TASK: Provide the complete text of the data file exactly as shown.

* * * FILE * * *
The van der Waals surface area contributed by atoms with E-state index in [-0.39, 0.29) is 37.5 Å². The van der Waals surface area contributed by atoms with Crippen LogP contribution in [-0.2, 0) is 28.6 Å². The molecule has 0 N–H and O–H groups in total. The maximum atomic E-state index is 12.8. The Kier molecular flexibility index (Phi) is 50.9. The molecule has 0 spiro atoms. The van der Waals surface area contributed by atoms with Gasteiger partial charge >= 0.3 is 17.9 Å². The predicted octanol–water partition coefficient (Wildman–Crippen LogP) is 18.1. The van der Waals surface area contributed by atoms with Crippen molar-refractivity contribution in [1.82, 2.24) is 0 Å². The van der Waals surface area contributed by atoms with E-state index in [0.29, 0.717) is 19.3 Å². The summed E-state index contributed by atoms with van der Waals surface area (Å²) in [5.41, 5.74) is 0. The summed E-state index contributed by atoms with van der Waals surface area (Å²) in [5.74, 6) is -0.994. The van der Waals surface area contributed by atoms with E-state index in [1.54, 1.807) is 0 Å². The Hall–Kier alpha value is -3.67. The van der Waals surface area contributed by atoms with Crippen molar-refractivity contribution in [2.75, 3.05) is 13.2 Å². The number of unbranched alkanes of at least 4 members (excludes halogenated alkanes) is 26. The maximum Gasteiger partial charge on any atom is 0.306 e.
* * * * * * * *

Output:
The van der Waals surface area contributed by atoms with E-state index in [-0.39, 0.29) is 37.5 Å². The van der Waals surface area contributed by atoms with Crippen LogP contribution in [-0.2, 0) is 28.6 Å². The molecule has 0 N–H and O–H groups in total. The maximum atomic E-state index is 12.8. The Kier molecular flexibility index (Phi) is 50.9. The molecule has 0 spiro atoms. The van der Waals surface area contributed by atoms with Gasteiger partial charge >= 0.3 is 17.9 Å². The predicted octanol–water partition coefficient (Wildman–Crippen LogP) is 18.1. The van der Waals surface area contributed by atoms with Crippen molar-refractivity contribution in [1.82, 2.24) is 0 Å². The van der Waals surface area contributed by atoms with E-state index in [0.29, 0.717) is 19.3 Å². The summed E-state index contributed by atoms with van der Waals surface area (Å²) in [5.41, 5.74) is 0. The summed E-state index contributed by atoms with van der Waals surface area (Å²) in [5.74, 6) is -0.994. The van der Waals surface area contributed by atoms with E-state index in [1.54, 1.807) is 0 Å². The Hall–Kier alpha value is -3.67. The van der Waals surface area contributed by atoms with Crippen molar-refractivity contribution in [2.75, 3.05) is 13.2 Å². The number of unbranched alkanes of at least 4 members (excludes halogenated alkanes) is 26. The maximum Gasteiger partial charge on any atom is 0.306 e.